Are the Greek budget deficits too large?
Stilianos Fountas () and
Applied Economics Letters, 1996, vol. 3, issue 7, 487-490
We use a residual-based cointegration test suggested by Gregory and Hansen that allows for the determination of a structural break in the cointegration vector to test for the sustainability of Greek fiscal deficits over the 1958-92 period. This relatively recent test leads to a different result from that derived from standard Engle-Granger cointegration tests. The use of the conventional Engle-Granger test implies no cointegration between tax revenues and interest-inclusive government expenditures. On the other hand, using the Gregory-Hansen test we conclude that tax revenues and interest-inclusive government expenditures are cointegrated and a structural break in the cointegrating vector took place in either 1981 or 1983. Our result of cointegration with a structural break is consistent with a strict interpretation of the government's intertemporal budget constraint since it implies a zero discounted value of the public debt. However, since the cointegration-regression slope parameter is significantly less than one (when tax revenues are regressed on expenditure), the undiscounted value of the public debt is different from zero. This means that the government has incentives to default on its debt and, therefore, Greek budget deficit policy is not sustainable.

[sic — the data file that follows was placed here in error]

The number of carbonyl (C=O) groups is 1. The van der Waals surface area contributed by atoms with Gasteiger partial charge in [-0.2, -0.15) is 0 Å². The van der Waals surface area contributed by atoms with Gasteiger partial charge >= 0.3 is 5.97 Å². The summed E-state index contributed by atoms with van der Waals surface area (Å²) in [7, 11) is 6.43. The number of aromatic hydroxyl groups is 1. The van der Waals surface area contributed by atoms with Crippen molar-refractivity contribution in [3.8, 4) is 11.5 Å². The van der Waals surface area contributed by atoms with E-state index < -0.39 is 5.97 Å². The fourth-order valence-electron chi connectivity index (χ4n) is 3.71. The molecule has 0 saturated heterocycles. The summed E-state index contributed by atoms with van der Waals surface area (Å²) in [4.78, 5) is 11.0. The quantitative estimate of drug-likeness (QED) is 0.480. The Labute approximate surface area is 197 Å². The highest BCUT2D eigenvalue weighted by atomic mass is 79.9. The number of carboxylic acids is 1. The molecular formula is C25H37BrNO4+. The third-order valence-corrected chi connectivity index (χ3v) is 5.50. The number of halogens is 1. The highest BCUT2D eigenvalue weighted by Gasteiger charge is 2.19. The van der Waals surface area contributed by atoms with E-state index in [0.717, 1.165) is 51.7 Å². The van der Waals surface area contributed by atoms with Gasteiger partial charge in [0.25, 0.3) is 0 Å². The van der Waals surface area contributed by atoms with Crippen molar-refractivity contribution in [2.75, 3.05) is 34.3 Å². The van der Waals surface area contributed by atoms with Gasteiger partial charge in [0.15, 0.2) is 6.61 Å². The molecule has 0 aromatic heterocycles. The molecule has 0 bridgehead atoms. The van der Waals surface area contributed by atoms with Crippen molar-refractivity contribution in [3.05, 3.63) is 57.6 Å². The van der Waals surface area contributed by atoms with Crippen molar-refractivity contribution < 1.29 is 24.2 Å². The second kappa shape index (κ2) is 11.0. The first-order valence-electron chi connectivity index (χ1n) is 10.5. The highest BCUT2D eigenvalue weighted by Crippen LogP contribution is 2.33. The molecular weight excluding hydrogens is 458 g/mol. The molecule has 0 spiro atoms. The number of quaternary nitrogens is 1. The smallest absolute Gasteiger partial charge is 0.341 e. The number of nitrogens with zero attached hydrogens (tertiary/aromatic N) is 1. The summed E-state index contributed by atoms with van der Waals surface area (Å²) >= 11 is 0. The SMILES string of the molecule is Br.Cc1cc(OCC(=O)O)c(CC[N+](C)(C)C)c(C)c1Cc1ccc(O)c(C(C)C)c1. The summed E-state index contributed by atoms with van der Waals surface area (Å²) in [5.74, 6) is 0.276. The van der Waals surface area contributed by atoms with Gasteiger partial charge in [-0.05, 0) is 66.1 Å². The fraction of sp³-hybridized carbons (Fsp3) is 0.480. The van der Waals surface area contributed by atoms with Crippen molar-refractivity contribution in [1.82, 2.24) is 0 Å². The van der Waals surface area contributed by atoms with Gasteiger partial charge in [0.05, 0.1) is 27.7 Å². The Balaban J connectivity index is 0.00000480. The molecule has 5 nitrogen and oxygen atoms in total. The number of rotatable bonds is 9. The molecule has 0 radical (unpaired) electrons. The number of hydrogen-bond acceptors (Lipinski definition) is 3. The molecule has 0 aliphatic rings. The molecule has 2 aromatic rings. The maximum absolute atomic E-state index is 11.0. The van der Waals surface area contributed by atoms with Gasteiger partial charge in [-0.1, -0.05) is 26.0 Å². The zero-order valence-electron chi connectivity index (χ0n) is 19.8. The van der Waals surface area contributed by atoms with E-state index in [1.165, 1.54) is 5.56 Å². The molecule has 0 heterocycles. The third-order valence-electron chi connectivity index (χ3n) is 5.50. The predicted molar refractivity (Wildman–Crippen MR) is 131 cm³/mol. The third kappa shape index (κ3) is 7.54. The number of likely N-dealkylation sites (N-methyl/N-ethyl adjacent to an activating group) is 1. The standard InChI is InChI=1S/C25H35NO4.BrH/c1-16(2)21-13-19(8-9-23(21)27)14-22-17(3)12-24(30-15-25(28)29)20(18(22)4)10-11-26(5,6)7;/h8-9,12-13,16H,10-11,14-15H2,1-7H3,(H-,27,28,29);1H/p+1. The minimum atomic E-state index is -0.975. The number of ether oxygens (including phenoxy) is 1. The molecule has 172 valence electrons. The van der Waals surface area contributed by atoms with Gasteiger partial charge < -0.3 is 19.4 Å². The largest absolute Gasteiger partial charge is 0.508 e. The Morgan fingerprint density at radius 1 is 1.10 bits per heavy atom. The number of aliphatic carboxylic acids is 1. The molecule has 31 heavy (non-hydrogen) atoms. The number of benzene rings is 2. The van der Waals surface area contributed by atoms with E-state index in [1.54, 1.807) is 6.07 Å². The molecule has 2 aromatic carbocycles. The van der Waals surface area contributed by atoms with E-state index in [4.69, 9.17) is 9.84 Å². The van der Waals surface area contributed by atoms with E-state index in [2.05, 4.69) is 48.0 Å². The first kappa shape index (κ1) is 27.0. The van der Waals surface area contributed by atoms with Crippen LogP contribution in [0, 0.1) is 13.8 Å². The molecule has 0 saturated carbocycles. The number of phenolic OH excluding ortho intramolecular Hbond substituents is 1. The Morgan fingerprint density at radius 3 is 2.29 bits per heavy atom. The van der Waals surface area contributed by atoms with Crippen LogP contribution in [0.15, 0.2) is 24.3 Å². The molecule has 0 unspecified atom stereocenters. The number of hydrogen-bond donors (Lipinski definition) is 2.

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Working Paper: Are Greek Budget Deficits 'too large (1995)
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